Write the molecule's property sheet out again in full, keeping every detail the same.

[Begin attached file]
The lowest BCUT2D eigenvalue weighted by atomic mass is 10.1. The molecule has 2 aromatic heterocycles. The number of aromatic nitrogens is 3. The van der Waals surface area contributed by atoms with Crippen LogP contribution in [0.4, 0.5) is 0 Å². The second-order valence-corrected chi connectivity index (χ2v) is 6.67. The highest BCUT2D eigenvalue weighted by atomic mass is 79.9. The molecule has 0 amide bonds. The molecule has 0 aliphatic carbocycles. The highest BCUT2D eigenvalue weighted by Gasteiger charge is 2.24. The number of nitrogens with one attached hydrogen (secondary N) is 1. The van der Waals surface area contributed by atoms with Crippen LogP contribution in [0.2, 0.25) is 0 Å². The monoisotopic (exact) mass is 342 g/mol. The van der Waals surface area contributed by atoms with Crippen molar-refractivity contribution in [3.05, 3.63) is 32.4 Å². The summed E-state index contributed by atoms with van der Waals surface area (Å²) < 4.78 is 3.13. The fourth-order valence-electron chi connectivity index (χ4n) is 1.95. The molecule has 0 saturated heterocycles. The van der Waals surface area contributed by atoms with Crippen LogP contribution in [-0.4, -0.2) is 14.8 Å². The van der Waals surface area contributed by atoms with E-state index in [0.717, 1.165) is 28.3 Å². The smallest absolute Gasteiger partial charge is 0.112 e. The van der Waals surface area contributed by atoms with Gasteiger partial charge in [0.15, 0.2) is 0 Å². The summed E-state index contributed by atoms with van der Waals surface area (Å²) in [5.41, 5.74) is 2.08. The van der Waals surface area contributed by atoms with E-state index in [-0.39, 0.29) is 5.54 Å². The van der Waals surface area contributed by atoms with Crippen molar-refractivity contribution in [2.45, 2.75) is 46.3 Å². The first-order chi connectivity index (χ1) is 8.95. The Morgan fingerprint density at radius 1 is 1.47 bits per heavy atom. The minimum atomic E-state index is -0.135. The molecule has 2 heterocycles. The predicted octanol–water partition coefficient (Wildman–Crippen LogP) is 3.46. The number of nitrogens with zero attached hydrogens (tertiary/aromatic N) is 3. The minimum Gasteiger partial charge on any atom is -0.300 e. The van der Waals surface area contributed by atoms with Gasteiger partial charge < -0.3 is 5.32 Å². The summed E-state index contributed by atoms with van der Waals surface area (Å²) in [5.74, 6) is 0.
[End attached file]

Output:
The lowest BCUT2D eigenvalue weighted by atomic mass is 10.1. The molecule has 2 aromatic heterocycles. The number of aromatic nitrogens is 3. The van der Waals surface area contributed by atoms with Crippen LogP contribution in [0.4, 0.5) is 0 Å². The second-order valence-corrected chi connectivity index (χ2v) is 6.67. The highest BCUT2D eigenvalue weighted by atomic mass is 79.9. The molecule has 0 amide bonds. The molecule has 0 aliphatic carbocycles. The highest BCUT2D eigenvalue weighted by Gasteiger charge is 2.24. The number of nitrogens with one attached hydrogen (secondary N) is 1. The van der Waals surface area contributed by atoms with Crippen LogP contribution in [0.2, 0.25) is 0 Å². The monoisotopic (exact) mass is 342 g/mol. The van der Waals surface area contributed by atoms with Crippen molar-refractivity contribution in [3.05, 3.63) is 32.4 Å². The summed E-state index contributed by atoms with van der Waals surface area (Å²) < 4.78 is 3.13. The fourth-order valence-electron chi connectivity index (χ4n) is 1.95. The molecule has 0 saturated heterocycles. The van der Waals surface area contributed by atoms with Crippen LogP contribution in [-0.4, -0.2) is 14.8 Å². The van der Waals surface area contributed by atoms with E-state index in [0.717, 1.165) is 28.3 Å². The smallest absolute Gasteiger partial charge is 0.112 e. The van der Waals surface area contributed by atoms with Gasteiger partial charge in [0.15, 0.2) is 0 Å². The summed E-state index contributed by atoms with van der Waals surface area (Å²) in [5.41, 5.74) is 2.08. The van der Waals surface area contributed by atoms with E-state index in [-0.39, 0.29) is 5.54 Å². The van der Waals surface area contributed by atoms with Crippen molar-refractivity contribution in [2.45, 2.75) is 46.3 Å². The first-order chi connectivity index (χ1) is 8.95. The Morgan fingerprint density at radius 1 is 1.47 bits per heavy atom. The minimum atomic E-state index is -0.135. The molecule has 2 heterocycles. The predicted octanol–water partition coefficient (Wildman–Crippen LogP) is 3.46. The number of nitrogens with zero attached hydrogens (tertiary/aromatic N) is 3. The minimum Gasteiger partial charge on any atom is -0.300 e. The van der Waals surface area contributed by atoms with Gasteiger partial charge < -0.3 is 5.32 Å². The summed E-state index contributed by atoms with van der Waals surface area (Å²) in [5.74, 6) is 0.